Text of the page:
author = "P. Khanna and L. Wang and R. Perez-Polo and Naseem Ansari",
year = "1996",
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T1 - Glutathione peroxidase, catalase, superoxide dismutase and aldose reductase

T2 - mRNA levels and enzyme activity in diabetic rat lenses

AU - Khanna, P.

AU - Wang, L.

AU - Perez-Polo, R.

AU - Ansari, Naseem

PY - 1996/2/15

Y1 - 1996/2/15

N2 - Purpose: Oxidative stress is known to play a key role in diabetic as well as senile cataracts. In the current study we have followed the mRNA levels of defense enzymes by RT-PCR in lenses of diabetic rats undergoing cataractogenesis. Methods: Streptozotocin-induced diabetic and control rats were sacrificed on days 4, 8, 12, 16, 20, 40, 60 and 80 and lenses used for extraction of total RNA, digital image analysis and enzyme activity determination. Enzyme activity was determined for superoxide dismutase (SOD), glutathione reductase (GR), glutathione peroxidase (GPX), catalase (CA) and aldose reductase (AR). Total RNA was reverse transcribed and the cDNA generated was used for PCR amplification of CA, SOD, GPX and AR messages. PCR product was quantified by autoradiography. Levels of the messages were normalized against cyclophilin which was amplified under identical conditions. Results: Diabetes elicited appreciable increase in mRNA levels of all the enzymes by day 20. However, elevation of SOD and AR mRNA was fairly short lived peaking on day 20 and dropping to normal within the next 20 days. In contrast, catalase and GPx mRNA induction lasted significantly longer, with levels touching baseline by day 80. Enzyme activity of the above enzymes appeared to follow a pattern similar to that displayed by their mRNA. although the degree of activation was significantly higher. Withing the time frame of the study, light transmittance had declined to 40% of the control. Conclusion: During diabetes, defense enzymes are induced to cope with the oxidative stress and maintain the oxidant/antioxidant capacity.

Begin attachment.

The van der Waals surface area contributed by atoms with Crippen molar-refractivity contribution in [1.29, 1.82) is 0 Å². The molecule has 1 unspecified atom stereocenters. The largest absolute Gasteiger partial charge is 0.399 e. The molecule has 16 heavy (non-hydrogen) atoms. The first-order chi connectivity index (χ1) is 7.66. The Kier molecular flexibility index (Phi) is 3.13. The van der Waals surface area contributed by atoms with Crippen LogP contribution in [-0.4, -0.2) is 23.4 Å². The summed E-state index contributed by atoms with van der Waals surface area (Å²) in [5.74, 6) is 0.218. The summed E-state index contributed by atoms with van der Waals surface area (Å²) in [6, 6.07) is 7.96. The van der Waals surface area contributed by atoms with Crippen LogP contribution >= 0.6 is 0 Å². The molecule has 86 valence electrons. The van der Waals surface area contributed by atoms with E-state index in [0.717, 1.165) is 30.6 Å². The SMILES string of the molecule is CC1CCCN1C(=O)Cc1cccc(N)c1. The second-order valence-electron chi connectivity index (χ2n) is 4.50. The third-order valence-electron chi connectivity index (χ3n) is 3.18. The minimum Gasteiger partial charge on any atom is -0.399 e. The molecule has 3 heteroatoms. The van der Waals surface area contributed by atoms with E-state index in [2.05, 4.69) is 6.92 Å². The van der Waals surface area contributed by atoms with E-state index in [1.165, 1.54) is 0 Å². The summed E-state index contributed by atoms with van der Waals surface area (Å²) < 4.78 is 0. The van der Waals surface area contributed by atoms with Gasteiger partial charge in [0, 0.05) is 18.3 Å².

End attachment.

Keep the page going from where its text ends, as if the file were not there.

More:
AB - Purpose: Oxidative stress is known to play a key role in diabetic as well as senile cataracts. In the current study we have followed the mRNA levels of defense enzymes by RT-PCR in lenses of diabetic rats undergoing cataractogenesis. Methods: Streptozotocin-induced diabetic and control rats were sacrificed on days 4, 8, 12, 16, 20, 40, 60 and 80 and lenses used for extraction of total RNA, digital image analysis and enzyme activity determination. Enzyme activity was determined for superoxide dismutase (SOD), glutathione reductase (GR), glutathione peroxidase (GPX), catalase (CA) and aldose reductase (AR). Total RNA was reverse transcribed and the cDNA generated was used for PCR amplification of CA, SOD, GPX and AR messages. PCR product was quantified by autoradiography. Levels of the messages were normalized against cyclophilin which was amplified under identical conditions. Results: Diabetes elicited appreciable increase in mRNA levels of all the enzymes by day 20. However, elevation of SOD and AR mRNA was fairly short lived peaking on day 20 and dropping to normal within the next 20 days. In contrast, catalase and GPx mRNA induction lasted significantly longer, with levels touching baseline by day 80. Enzyme activity of the above enzymes appeared to follow a pattern similar to that displayed by their mRNA. although the degree of activation was significantly higher. Withing the time frame of the study, light transmittance had declined to 40% of the control. Conclusion: During diabetes, defense enzymes are induced to cope with the oxidative stress and maintain the oxidant/antioxidant capacity.